Second conflict in the Goryeo–Khitan War

From Wikipedia, the free encyclopedia
Jump to navigation Jump to search
Second Goryeo–Khitan War
Part of Goryeo-Khitan Wars
Date1010-1011
LocationNorthern Korean Peninsula
Result

Khitan tactical victory followed by withdrawal

  • Khitan sacked the Goryeo capital Kaesong[1] but the king had already escaped to Naju[2]
  • After Liao's withdrawal, Goryeo promised a tributary relationship with the Khitan[3] but did not follow through leading to renewed conflict[4]
Belligerents
Goryeo Liao Dynasty
Commanders and leaders
Gang Jo
Yang Gyu
Kim Suk-heung
Dae Do-su (POW)
Ha Gong-jin
Emperor Shengzong
Xiao Baiya[5]
Strength
400,000[5]
Casualties and losses
severe. main force annihilated 15,000 <

The Second Goryeo-Khitan War was an 11th-century conflict between the kingdom of Goryeo and the Liao dynasty (the Khitan Empire) near what is now the border between China and North Korea. It was the second of the Goryeo-Khitan Wars, with the First Goryeo-Khitan War occurring in 993, the second in 1010, and the third in 1018.

When King Seongjong died in 997, Liao invested his successor Wang Song as king of Goryeo (King Mokjong, r. 997-1009).[6] In 1009, he was assassinated by the forces of the general Gang Jo.[7] Using it as a pretext, the Liao attacked Goryeo in the next year.[8] They lost the first battle but won the second one, and Gang Jo was captured and killed.[5] The Liao occupied and burnt the Goryeo capital Kaesong,[1][9][10] but the Goryeo king had already escaped to Naju.[2] The Khitan withdrew then afterward Goryeo promised to reaffirm its tributary relationship with the Khitan.[3] Unable to establish a foothold and to avoid a counterattack by the regrouped Korean armies, the Khitan forces withdrew.[4] Afterward, the Goryeo king sued for peace, but the Liao emperor demanded that he come in person and also cede key border areas; the Goryeo court refused the demands, resulting in a decade of hostility between the two nations, during which both sides fortified their borders in preparation of war.[4][11] Liao attacked Goryeo in 1015, 1016, and 1017, but the results were indecisive.[12]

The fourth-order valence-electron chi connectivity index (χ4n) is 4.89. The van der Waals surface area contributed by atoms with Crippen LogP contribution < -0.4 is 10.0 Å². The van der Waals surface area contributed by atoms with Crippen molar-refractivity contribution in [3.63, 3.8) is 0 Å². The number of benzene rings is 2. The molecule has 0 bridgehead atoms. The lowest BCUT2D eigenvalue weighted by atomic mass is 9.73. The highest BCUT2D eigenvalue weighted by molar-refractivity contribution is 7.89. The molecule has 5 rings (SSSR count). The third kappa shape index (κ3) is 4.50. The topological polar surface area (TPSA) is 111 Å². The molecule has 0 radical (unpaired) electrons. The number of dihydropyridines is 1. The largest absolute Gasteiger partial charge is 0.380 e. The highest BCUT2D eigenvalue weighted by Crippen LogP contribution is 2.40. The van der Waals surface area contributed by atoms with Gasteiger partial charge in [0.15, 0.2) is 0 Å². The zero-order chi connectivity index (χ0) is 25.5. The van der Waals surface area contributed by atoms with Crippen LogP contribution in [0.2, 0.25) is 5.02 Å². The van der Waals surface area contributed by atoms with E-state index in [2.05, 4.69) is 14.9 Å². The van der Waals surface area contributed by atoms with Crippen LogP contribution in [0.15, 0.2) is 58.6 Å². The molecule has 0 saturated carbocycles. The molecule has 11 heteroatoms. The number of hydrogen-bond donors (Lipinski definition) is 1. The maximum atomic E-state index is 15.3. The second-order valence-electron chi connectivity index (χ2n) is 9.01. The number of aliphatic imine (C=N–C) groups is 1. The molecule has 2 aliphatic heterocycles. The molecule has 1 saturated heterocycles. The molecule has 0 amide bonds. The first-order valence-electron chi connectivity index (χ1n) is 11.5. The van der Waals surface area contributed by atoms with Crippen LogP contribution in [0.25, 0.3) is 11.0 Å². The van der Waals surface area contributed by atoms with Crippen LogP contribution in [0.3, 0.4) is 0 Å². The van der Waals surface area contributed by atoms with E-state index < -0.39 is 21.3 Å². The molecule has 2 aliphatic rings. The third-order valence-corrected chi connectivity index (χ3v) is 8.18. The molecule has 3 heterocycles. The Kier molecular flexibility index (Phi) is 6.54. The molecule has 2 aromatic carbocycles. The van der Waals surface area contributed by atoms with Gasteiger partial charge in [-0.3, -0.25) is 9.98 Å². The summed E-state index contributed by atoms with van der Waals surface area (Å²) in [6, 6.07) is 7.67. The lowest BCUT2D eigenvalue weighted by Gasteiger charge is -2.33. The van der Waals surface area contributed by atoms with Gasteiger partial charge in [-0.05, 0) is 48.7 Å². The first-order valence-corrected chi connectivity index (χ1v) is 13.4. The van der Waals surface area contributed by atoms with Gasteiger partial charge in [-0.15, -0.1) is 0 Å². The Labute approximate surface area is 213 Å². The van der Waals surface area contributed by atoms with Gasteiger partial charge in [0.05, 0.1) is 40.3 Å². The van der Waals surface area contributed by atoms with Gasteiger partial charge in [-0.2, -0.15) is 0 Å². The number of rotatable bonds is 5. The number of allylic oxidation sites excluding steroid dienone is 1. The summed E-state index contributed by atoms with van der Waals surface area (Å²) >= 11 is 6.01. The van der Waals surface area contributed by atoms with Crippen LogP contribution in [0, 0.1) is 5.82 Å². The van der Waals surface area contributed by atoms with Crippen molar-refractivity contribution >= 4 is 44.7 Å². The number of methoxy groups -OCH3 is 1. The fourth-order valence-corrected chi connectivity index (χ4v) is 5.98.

See also[edit]

Notes[edit]

  1. ^ a b Simons 1995, p. 95: "a prelude to more invasions during the reign of King Hyonjong (1010-1031) and the occupation of Kaesong, the Koryo capital."
  2. ^ a b Nahm 1988, p. 89.
  3. ^ a b Simons 1995, p. 93: "a second Liao incursion resulted in heavy losses, the sacking of Kaesong, and the imposition of Liao suzerainty over the Koryo state."
  4. ^ a b c Twitchett, Denis C.; Franke, Herbert; Fairbank, John King. The Cambridge History of China: Volume 6, Alien Regimes and Border States, 907-1368. Cambridge University Press. p. 111. ISBN 9780521243315. Retrieved 30 July 2016.
  5. ^ a b c Twitchett & Tietze 1994, p.111.
  6. ^ Twitchett & Tietze 1994, p.104.
  7. ^ Hyun 2013, p. 191.
  8. ^ Twitchett & Tietze 1994, p. 111: "The Khitan sent an expeditionary army ... to punish the murderer of their former vassal".
  9. ^ Hatada, Smith Jr & Hazard 1969, p. 52: "in the reign of King Hyŏnjong (1010-1031) there were numerous Khitan invasions, and even the capital Kaesŏng was occupied."
  10. ^ Ebrey & Walthall 2014, [1], p. 171, at Google Books: "In 1010, on the pretext that the rightful king had been deposed without the approval of the Liao court, the Khitan emperor personally led an attack that culminated in the burning of the Goryeo capital."
  11. ^ Simons 1995, p. 93: "a second Liao incursion resulted in heavy losses, the sacking of Kaesong, and the imposition of Liao suzerainty over the Koryo state." p. 95: "a prelude to more invasions during the reign of King Hyonjong (1010-1031) and the occupation of Kaesong, the Koryo capital."
  12. ^ Twitchett, Denis C.; Franke, Herbert; Fairbank, John King. The Cambridge History of China: Volume 6, Alien Regimes and Border States, 907-1368. Cambridge University Press. p. 111. ISBN 9780521243315. Retrieved 30 July 2016. From 1015 to 1019 there was incessant warfare, with attacks on Koryŏ in 1015, 1016, and 1017 in which victory went sometimes to Koryŏ, sometimes to the Khitan, but in sum were indecisive.

References[edit]

  • Ebrey, Patricia Buckley; Walthall, Anne (2014), Pre-Modern East Asia: To 1800: A Cultural, Social, and Political History, Third Edition, Boston, MA: Wadsworth, Cengage Learning, ISBN 978-1-133-60651-2.
  • Hatada, Takashi; Smith Jr, Warren W.; Hazard, Benjamin H. (1969), A History of Korea, Santa Barbara, CA: ABC-Clio, ISBN 0-87436-064-1.
  • Hyun, Jeongwon (2013), Gift Exchange among States in East Asia during the Eleventh Century (Thesis (Ph.D.)), University of Washington.
  • Simons, Geoff (1995), Korea: The Search for Sovereignty, New York, NY: St. Martin's Press, ISBN 0-312-12531-3.
  • Twitchett, Denis; Tietze, Klaus-Peter (1994), "The Liao", in Franke, Herbert; Twitchett, Denis, The Cambridge History of China, Volume 6, Alien Regime and Border States, 907-1368, Cambridge: Cambridge University Press, pp. 43&ndash, 153, ISBN 0-521-24331-9.
  • Nahm, Andrew C. (1988), Korea: Tradition & Transformation: A History of the Korean People, Elizabeth, NJ: Hollym, ISBN 0-930878-56-6.